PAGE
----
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Controlling Topological Effects in Magnetic Systems
The importance of topology in condensed matter physics has expanded in recent years as it has become a key piece of understanding the physics in various phenomena. In this thesis, we examine several examples of the power of topological concepts in defining and understanding certain systems and effects. We consider magnetic skyrmions, whirls of magnetic texture, the topology of which is signified by the topological charge, a quantity dependent on the configuration of the magnetic moments in real space. The stability granted by this topology makes skyrmions of interest for computing applications. For elongated skyrmions coupled to a superconductor, the existence of an energy gap can indicate that the region around the skyrmion is in a topological phase. This makes it possible for Majorana bound states to exist at the edges of the skyrmion. Majorana bound states provide great promise for quantum computing, as they behave as non-abelian anyons. We also study Berry curvature, for both electrons and magnons in momentum space, which leads to various versions of the Hall effect in both cases. These Hall effects, which can give rise to transverse currents, including charge and spin currents, could also be used for devices. In the electron case, we show how in a system of graphene atop a chromia substrate, the Chern number represents the topological nature of the system and signifies which effects will be present, such as the quantum anomalous Hall effect and valley-polarized quantum anomalous Hall effect. For an insulating noncollinear antiferromagnet, we calculate the magnon spin Nernst response for potassium iron jarosite KFe3(OH)6(SO4)2.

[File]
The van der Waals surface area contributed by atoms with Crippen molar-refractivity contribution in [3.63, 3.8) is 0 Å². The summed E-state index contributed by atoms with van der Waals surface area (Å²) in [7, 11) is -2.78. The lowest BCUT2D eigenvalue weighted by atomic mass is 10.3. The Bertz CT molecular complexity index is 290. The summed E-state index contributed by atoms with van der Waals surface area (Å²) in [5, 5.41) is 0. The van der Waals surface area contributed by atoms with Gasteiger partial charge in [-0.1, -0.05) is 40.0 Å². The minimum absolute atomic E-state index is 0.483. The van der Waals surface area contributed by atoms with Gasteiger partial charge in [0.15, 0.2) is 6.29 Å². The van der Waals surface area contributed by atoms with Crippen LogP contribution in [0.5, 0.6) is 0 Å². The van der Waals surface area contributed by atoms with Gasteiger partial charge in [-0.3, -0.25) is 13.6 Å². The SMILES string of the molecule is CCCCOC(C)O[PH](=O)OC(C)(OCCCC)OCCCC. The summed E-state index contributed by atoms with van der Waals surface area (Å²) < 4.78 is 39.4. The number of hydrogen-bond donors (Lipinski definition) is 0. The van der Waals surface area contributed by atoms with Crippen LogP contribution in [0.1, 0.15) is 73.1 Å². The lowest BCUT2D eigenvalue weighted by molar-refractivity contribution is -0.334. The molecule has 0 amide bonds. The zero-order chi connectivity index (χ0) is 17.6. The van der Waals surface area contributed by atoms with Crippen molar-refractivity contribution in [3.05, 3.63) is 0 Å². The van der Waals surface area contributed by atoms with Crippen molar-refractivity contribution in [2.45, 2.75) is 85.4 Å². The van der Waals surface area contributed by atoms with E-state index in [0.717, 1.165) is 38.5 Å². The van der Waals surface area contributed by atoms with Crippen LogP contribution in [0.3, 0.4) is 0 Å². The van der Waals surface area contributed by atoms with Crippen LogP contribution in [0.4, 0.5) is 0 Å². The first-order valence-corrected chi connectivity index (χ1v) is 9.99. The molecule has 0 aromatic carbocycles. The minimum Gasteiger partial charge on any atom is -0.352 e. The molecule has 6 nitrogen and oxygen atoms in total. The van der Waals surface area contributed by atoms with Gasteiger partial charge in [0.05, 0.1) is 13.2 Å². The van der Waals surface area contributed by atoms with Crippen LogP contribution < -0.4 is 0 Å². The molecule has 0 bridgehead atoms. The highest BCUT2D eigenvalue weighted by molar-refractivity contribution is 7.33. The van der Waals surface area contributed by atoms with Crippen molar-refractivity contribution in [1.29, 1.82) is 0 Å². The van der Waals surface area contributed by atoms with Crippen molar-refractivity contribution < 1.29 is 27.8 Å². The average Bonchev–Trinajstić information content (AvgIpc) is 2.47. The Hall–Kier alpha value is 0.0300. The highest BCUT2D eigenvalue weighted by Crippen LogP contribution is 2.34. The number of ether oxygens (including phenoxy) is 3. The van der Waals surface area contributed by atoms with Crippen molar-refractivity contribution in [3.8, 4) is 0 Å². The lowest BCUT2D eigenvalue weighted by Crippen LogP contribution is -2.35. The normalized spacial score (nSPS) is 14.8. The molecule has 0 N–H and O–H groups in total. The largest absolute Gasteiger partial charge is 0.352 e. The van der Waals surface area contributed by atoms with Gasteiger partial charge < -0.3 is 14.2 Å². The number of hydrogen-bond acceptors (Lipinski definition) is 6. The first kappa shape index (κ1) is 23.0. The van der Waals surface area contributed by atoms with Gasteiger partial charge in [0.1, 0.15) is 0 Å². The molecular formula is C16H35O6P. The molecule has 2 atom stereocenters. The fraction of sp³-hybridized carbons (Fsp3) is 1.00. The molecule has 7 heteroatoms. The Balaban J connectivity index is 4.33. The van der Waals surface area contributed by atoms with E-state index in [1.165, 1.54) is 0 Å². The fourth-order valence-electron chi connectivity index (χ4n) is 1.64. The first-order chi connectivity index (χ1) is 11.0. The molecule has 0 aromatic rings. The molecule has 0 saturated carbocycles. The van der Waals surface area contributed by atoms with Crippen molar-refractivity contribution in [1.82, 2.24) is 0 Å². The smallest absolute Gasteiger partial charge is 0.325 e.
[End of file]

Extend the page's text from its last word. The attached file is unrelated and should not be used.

Physics|Computer science|Condensed matter physics
Sandhoefner, Shane, "Controlling Topological Effects in Magnetic Systems" (2021). ETD collection for University of Nebraska - Lincoln. AAI28489756.